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Apology Accepted!

16-May-2020

By Gabrielle Murphy

Following President Joan Eddy’s appearance on ABC Radio’s 774 program last week, a Bulldog supporter contacted us with a heartfelt apology he’s been waiting over four decades to deliver.

Footscray’s Edward James Whitten, widely known by his moniker Mr Football, is one of those players we either loved or loved to hate.

But as time went by, any tribal animosity footy supporters may have held partially evaporated when Teddy addressed his big V players and fronted the media in 1995. And disappeared completely the day he performed a lap of honour at the MCG leaning on his son for support.

According to encyclopedist and one of the foremost authorities on Aussie football, UK-based John Devaney, the young Ted Whitten debuted in 1951, lining up against Richmond’s renowned hard man Don ‘Mopsy’ Fraser.

In return for the new recruit’s offer of a handshake, Mopsy delivered a sharp kick to the ankles. But the pain was nothing to what Teddy later experienced at the hands of Mopsy after he marked and goaled early in the first term.

Suffice to say it landed Teddy in hospital overnight.

In his heyday Teddy Whitten was also a tough customer, but Devaney reckons he was nothing if not a quick learner, soon realising that rather than be intimidated, the best way to achieve success was to intimidate. And says that if 90 per cent of this intimidation was bluster, it nevertheless could not mask the fact that Teddy Whitten was also a supremely gifted exponent of the game.

So now we come to the reason why a Bulldogs supporter saw fit to say sorry…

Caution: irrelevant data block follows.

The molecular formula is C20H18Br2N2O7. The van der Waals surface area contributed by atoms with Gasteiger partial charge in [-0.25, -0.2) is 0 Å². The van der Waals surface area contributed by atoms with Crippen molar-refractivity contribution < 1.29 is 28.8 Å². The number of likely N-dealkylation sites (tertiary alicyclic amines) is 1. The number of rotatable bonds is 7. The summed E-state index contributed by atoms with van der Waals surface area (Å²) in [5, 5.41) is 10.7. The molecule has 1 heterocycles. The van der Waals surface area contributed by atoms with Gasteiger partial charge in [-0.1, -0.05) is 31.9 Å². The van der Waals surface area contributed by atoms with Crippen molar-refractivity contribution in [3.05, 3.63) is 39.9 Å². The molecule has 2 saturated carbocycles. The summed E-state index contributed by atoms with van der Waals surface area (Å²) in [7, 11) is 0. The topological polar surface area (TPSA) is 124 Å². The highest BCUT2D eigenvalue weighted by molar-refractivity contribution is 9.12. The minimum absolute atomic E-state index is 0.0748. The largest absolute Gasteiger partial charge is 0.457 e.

Recalling being at the Western Oval one Saturday afternoon in the 1960s to watch the Doggies play the Roys, our informant also caught sight of Teddy Whitten delivering Fitzroy captain Ralph Rogerson a cleverly concealed slap to the face.

Teddy was in the twilight of his playing career by then and our Doggies friend understood that more than ever, the seasoned champion needed to use cunning or force to better his opponents.

But the memory of that slap in the ruck contest has rankled from that day to this. So after hearing Joan and a raft of broken-hearted Roys supporters re-living the distress they suffered during those final AFL days in 1996, our informant decided to send a belated apology.

He says that, like Whitten back then, he’s past his better days and thought it was high time he righted old wrongs that have hung heavily on him throughout the years.

Thank you Doggies diehard. We don’t reckon such a gracious apology could possibly be coming from someone past his prime.
And we accept your heartfelt apology whole heartedly.


For those of you who haven’t yet heard Joan’s 774 appearance, listen to her do her stuff.

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